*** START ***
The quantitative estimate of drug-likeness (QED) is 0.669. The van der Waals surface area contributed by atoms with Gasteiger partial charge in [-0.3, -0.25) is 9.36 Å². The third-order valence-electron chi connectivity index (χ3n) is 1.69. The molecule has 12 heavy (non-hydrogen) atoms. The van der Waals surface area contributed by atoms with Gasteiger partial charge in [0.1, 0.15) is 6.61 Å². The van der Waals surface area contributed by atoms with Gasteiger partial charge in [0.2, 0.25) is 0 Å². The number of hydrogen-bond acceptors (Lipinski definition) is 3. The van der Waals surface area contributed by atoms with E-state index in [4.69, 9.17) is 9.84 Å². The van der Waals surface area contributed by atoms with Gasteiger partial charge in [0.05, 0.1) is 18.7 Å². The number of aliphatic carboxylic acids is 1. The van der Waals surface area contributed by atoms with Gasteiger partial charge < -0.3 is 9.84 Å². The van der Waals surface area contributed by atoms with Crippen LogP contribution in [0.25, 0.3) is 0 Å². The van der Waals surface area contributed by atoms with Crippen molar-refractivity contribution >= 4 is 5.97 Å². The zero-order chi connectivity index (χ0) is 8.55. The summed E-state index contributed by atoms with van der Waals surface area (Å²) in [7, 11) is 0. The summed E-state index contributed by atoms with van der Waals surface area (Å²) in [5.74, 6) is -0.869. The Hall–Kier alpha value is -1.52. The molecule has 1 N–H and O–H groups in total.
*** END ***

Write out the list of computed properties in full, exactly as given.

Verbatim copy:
The quantitative estimate of drug-likeness (QED) is 0.669. The van der Waals surface area contributed by atoms with Gasteiger partial charge in [-0.3, -0.25) is 9.36 Å². The third-order valence-electron chi connectivity index (χ3n) is 1.69. The molecule has 12 heavy (non-hydrogen) atoms. The van der Waals surface area contributed by atoms with Gasteiger partial charge in [0.1, 0.15) is 6.61 Å². The van der Waals surface area contributed by atoms with Gasteiger partial charge in [0.2, 0.25) is 0 Å². The number of hydrogen-bond acceptors (Lipinski definition) is 3. The van der Waals surface area contributed by atoms with E-state index in [4.69, 9.17) is 9.84 Å². The van der Waals surface area contributed by atoms with Gasteiger partial charge in [0.05, 0.1) is 18.7 Å². The number of aliphatic carboxylic acids is 1. The van der Waals surface area contributed by atoms with Gasteiger partial charge < -0.3 is 9.84 Å². The van der Waals surface area contributed by atoms with Crippen LogP contribution in [0.25, 0.3) is 0 Å². The van der Waals surface area contributed by atoms with Crippen molar-refractivity contribution >= 4 is 5.97 Å². The zero-order chi connectivity index (χ0) is 8.55. The summed E-state index contributed by atoms with van der Waals surface area (Å²) in [7, 11) is 0. The summed E-state index contributed by atoms with van der Waals surface area (Å²) in [5.74, 6) is -0.869. The Hall–Kier alpha value is -1.52. The molecule has 1 N–H and O–H groups in total.